CD4+ T cells have long been known to play an important role in the immune response to skin infection with Leishmania major. However, the role of permanently skin-resident cells in immune protection has not been explored in any detail, with the majority of studies implicitly assuming that all the memory cells recirculate back to the blood. In this issue, Glennie et al. report that skin-resident CD4+ T cells are critical for optimal immune control of Leishmania due to their ability to recruit circulating cells to the site of infection.
Tissue-resident memory T cells (TRM) are a nonrecirculating subset of T cells that provide local immune protection from reinfection. Although the majority of TRM studies have focused on CD8+ T cells, their CD4+ counterparts have received less attention, and the role of TRM in protection against parasitic infection has not been explored. After L. major infection, Glennie et al. identify a population of CD4+ T cells that remains in the skin, including sites distal to primary inoculation, for up to a year after infection. At least a proportion of these cells were long-term residents in the tissue, as they persisted in the skin after transplantation onto naive animals. Importantly, L. major–specific CD4+ TRM in these grafts provided enhanced protection against secondary infection. These cells were insufficient to mediate protection alone, instead recruiting circulating memory T cells to the site of infection in a chemokine-dependent fashion.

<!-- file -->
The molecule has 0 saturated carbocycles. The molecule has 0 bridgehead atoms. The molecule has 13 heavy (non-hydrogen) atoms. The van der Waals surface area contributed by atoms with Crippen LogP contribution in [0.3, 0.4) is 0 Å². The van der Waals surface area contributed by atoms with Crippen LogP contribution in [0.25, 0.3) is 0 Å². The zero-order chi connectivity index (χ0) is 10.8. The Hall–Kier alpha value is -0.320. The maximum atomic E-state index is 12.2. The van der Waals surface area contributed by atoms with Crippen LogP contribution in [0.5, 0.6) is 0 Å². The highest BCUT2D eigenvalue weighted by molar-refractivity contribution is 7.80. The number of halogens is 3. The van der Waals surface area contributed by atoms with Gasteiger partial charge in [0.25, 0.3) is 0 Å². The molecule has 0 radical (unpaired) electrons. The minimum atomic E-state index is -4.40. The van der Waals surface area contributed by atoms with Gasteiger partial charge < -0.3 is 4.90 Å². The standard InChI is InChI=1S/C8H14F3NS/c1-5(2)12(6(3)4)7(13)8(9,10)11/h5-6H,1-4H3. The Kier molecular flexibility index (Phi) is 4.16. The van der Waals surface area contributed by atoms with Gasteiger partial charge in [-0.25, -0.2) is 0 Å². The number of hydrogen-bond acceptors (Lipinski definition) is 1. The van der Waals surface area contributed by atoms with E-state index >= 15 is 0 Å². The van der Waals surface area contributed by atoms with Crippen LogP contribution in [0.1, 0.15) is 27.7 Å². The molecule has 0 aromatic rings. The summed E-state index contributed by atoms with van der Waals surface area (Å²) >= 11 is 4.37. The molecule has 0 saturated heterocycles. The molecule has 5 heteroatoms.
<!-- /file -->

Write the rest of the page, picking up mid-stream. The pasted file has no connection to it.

The Glennie et al. study allows a key commonality to be drawn between TRM subsets, as CD8+ TRM in the skin and mucosa have been shown to provide immune protection in a similar fashion, involving the enhanced recruitment of immune cells into the infected tissue. Diseases caused by Leishmania represent a significant global health problem, and there is no available vaccine against this parasite. This study has major implications for the design of an effective Leishmania vaccine, highlighting that control of this pathogen depends on both resident and circulating memory T cell populations. A major advantage of a vaccine designed to generate TRM is that these cells might also directly provide rapid protection at the site of infection, which would allow for immune control before pathogen dissemination and spread.